In order to form a testbed an electric wheelchair is used. The two original motors are connected with an industrial PLC that performs the low-level control of the device (odo- metric localization, path following, safety). A Windows PC, connected with the PLC, runs the high-level application that consists of the HMI, the communication with external devices (Kinect, Eye tracker, and monitor) and the path planning. However, the user in- terface of the developed prototype needs to be improved. The functionality needs to be extended offering competitive value to the start-up company owning this product. The thesis was performed as a part of an exchange program between the Tampere Uni- versity of Technology and The University of Trento, Italy. Given thesis was performed as a part of a teamwork project, which is not a standalone research topic but it is a part of a large continuous activity started more than one year ago.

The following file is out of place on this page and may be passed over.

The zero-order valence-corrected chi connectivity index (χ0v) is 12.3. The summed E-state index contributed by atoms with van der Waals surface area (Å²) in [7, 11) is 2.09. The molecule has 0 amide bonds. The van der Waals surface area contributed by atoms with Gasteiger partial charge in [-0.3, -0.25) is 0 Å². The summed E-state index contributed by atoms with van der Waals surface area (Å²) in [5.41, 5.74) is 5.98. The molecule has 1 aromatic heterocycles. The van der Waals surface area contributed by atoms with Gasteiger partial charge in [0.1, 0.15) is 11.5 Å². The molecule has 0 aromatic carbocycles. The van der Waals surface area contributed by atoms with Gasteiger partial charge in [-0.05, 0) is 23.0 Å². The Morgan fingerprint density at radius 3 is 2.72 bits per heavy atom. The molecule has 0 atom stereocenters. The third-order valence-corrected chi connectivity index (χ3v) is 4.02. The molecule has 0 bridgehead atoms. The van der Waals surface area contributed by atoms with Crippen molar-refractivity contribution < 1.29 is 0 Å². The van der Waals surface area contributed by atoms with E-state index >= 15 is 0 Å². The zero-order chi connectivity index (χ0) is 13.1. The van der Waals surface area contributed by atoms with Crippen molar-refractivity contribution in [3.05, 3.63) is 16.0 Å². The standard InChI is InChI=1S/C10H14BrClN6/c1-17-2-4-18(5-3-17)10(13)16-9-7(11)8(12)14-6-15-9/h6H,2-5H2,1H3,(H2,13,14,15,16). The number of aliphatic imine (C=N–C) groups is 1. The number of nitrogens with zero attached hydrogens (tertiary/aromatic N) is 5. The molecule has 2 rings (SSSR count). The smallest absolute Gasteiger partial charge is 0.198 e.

and the simulation environment ready, the next step is to put things together to complete and test the implementation of the shared control algorithm. As seen in the figure 3.1, all the different components implemented will communicate with each other using ROS. ROS is an open source meta operating system that works on top of Linux and Mac Operating Systems. It can be seen as a set of tools, libraries and conventions put together to sim- plify robotics applications and enable rapid prototyping and testing of robotic software. ROS provides APIs for multiple programming languages including python, C++ and Mat- lab giving complete freedom to the user to choose the preferred coding language. ROS also has its own messaging medium using publish subscribe services which let’s codes written in different languages to still communicate with each other.